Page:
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I Am the Bread of Life

Figurative language is found throughout the Bible. It can be symbolic or illustrate a spiritual truth or prophetic insight, or both. But figurative language is not intended to be mystical and obscure. Figurative language uses familiar imagery to explain what is unfamiliar or unknown.

In the Bible, what is spiritual in nature or other-worldly is related to something or someone known in the natural world. When Jesus called Himself “the Bread of Life,” He wasn’t saying that He was a loaf of bread.

Bread is a staple of life for many people. It helps sustain us in daily life. And bread is connected to spiritual truths in other places in the Bible.

Moses referred to the manna sent from heaven by God when he said—man does not live on bread alone but on every word that comes from the mouth of the LORD (Deut 8:3). Jesus does the same when referring to Himself as sent from heaven by the Father. Jesus also quoted what Moses said when tempted in the wilderness (Matt 4:4).

So, as you read this segment of verses, understand that Jesus speaks of spiritual truth not baked goods when He says—I am the Bread of Life.

Scripture

“I am the bread of life. Your ancestors ate the manna in the desert and died. This is the bread that comes from heaven so that whoever eats it won’t die.

I am the living bread that came from heaven. Whoever eats this bread will live forever. The bread I will give to bring life to the world is my flesh.”

The Jews began to quarrel with each other. They said, “How can this man give us his flesh to eat?” [vss 48-52]

Jesus told them, “I can guarantee this truth: If you don’t eat the flesh of the Son of Man and drink his blood, you don’t have the source of life in you. Those who eat my flesh and drink my blood have eternal life, and I will bring them back to life on the last day.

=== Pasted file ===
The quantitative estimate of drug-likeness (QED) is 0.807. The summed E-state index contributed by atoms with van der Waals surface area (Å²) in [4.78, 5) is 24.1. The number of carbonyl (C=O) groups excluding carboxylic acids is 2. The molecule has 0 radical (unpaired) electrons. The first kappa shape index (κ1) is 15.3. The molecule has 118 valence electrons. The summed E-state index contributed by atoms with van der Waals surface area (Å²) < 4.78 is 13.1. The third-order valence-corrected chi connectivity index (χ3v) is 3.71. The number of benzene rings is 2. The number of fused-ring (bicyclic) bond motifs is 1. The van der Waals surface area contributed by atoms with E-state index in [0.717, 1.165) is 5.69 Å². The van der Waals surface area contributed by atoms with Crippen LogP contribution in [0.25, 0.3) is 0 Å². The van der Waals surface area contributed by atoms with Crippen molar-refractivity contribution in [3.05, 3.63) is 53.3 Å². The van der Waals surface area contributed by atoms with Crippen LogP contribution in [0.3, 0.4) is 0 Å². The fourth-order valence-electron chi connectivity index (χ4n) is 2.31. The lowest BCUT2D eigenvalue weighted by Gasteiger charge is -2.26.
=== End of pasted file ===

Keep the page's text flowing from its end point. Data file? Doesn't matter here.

My flesh is true food, and my blood is true drink. Those who eat my flesh and drink my blood live in me, and I live in them.

The Father who has life sent me, and I live because of the Father. So those who feed on me will live because of me. This is the bread that came from heaven. It is not like the bread your ancestors ate. They eventually died. Those who eat this bread will live forever.” [vss 53-58]

(John 6:48-58 GW)

Key phrase—

I am the living bread that came from heaven. Whoever eats this bread will live forever.

Digging Deeper...

Review the Scriptures above as you answer the following questions

  • What are the two metaphors (figures of speech) Jesus uses to refer to Himself?

  • What does He compare and contrast in Jewish history to His being the Bread of Life?

  • What promises does Jesus make about eating His flesh and drinking His blood?

  • How do the Jews who hear this react to what He says? Why?

Reflection...

When Jesus says, “I am the Bread of Life,” it is one of several “I am” declarations He makes that are only found in the gospel of John. What He’s declaring becomes more clear later in John (John 8:58). It is a declaration of His divine nature as the Son of God.